The holiday season is a joyous and eventful time that many people look forward to. If your addiction has reared it’s ugly head and you’re finally ready to get help, the thought of missing out on the holiday fun may be a major deterrent. Although it may be easier to shelve the idea of going to rehab and come back to it after the holiday season has ended, there are several reasons why waiting could be more detrimental in the long run.
- You can still enjoy the holiday season sober.
First and foremost, enrolling in an addiction treatment program during the holidays doesn’t mean you can’t enjoy the season. Somewhere along the line, someone decided that in order to be “festive” or to have fun during the holidays, you have to drink. This is a lie that many people have bought into. In fact, during the holidays, U.S. alcohol consumption increases dramatically every year, and one survey even found that Americans drink twice as much alcohol during the holidays compared to the rest of the year.1 Despite what our culture may convey, overindulging in alcohol is not a necessary part of celebrating Thanksgiving, Christmas, or New Year’s Eve, and you can still have a great time celebrating the holidays in rehab while you work to achieve a better and healthier version of yourself.
- It’s too easy to talk yourself out of going to rehab.
How many times have you put something off only to rethink it later and forego it entirely? You may tell yourself or your loved ones that you’ll take care of your drug addiction after the holidays, but when that time comes around, it’s far too easy to convince yourself that you don’t need treatment after all. Deciding to enroll in drug rehab and get help for your addiction is a difficult choice to make in the first place, but putting it off is a surefire way to make sure it never happens. One of the best ways to make good on a commitment is to get to work right away, so why should your addiction treatment be any different?
- Time is never guaranteed.
As someone who is addicted to drugs or alcohol, you may have had your own personal experiences with overdose or, at the very least, be well aware of the risks involved with long-term drug and alcohol abuse. Drug abuse and addiction have severe, life-threatening consequences that shouldn’t be ignored. If you’re binging on cocaine daily, injecting heroin regularly, or always blackout drunk, your life is no longer your own; it’s controlled by your addiction and the side effects of that lifestyle can be devastating. Unfortunately, time is never guaranteed but we can always make the most of the time we have now.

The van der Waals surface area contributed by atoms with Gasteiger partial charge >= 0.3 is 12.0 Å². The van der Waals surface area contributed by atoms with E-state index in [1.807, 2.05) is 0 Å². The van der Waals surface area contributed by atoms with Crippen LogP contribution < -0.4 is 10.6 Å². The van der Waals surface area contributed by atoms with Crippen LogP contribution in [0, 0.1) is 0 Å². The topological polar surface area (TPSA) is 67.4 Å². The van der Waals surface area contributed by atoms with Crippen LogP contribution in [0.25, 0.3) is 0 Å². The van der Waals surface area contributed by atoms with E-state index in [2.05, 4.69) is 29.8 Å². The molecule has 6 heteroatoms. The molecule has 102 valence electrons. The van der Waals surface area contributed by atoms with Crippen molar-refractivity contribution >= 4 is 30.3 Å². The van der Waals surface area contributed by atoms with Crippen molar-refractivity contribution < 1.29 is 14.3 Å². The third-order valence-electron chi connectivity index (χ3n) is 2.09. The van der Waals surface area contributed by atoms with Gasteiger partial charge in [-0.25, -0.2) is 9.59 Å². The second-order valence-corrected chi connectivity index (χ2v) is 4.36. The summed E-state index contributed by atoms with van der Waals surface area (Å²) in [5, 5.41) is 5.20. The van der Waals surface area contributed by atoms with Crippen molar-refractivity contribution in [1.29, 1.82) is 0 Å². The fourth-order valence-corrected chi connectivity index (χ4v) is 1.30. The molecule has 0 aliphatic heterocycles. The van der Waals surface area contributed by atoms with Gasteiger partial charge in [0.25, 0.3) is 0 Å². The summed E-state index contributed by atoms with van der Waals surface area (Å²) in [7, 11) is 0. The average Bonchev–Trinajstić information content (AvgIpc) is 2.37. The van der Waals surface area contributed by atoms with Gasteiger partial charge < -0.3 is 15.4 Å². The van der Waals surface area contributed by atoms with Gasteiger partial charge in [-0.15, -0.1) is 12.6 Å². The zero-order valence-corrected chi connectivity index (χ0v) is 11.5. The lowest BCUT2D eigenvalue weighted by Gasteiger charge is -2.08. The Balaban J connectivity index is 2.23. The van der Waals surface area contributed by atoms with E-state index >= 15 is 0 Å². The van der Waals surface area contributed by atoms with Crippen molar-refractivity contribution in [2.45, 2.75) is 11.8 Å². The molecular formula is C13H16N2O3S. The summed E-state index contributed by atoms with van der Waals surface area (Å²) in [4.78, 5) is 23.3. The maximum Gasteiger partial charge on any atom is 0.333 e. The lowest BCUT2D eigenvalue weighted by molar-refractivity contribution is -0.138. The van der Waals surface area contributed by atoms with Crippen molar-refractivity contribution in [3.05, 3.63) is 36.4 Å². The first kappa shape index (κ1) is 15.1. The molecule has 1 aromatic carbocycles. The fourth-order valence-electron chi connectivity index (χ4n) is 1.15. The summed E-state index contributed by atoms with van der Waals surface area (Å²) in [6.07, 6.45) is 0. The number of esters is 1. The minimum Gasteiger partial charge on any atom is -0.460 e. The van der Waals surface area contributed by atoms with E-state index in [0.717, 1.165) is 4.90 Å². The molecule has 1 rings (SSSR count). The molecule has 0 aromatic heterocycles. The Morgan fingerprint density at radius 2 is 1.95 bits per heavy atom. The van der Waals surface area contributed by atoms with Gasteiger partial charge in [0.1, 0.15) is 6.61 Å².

- Procrastinating is, in essence, denying the problem.
Continually putting off a decision to get help for your addiction is a form of denial. Denial is a common problem for people who are suffering from addiction and it often displays itself in many different ways. Thinking that you’re in control of your drinking, believing you’re a victim to your life circumstances, or underestimating the impact your substance abuse has on others are all common forms of denial.2 Many of these thoughts are rooted in an unwillingness to admit the problem and get help for it and denial is one of the main roadblocks that keep people from enrolling in drug rehab. You may have the desire to get sober, but being willing to admit the problem, accept help, and give up your old addictive habits are all important aspects of long-term sobriety.
- Going to rehab now also has its benefits.
Waiting to go to rehab may seem ideal, but enrolling now also has its benefits. The busyness and responsibilities of life will always be present but putting your physical and mental health on the backburner could have severe consequences. In addition, enrolling in rehab before Christmas and New Year’s Eve gives you a free pass to avoid all those crazy holiday parties and New Year’s Eve parties that often involve alcohol and drug abuse. The thought of socializing sober may seem daunting, but in rehab, you’ll be surrounded by like-minded people who also want to pursue a life in recovery, so you don’t have to face the temptation to drink or feel socially isolated. Instead, you can spend your holiday season building healthy relationships and working hard to ensure that next year’s holidays are sober, meaningful, and better than ever.
The truth is, no one can force you to enroll in rehab. The choice to go and the timing of it all is up to you. However, you don’t have to wait until the holidays are over to make a change that may transform your life. It is possible to fully recover from addiction and you can start today.
If you’re ready to take hold of a fresh start, or you recently relapsed and need help getting back on track, the friendly and knowledgeable admissions team at Nova is ready to help you. We can help you determine what type of rehab program will meet your needs, verify your insurance over the phone, and begin the enrollment process if you decide to pursue treatment. Call (888) 857-0557 to speak with a Nova admissions representative today.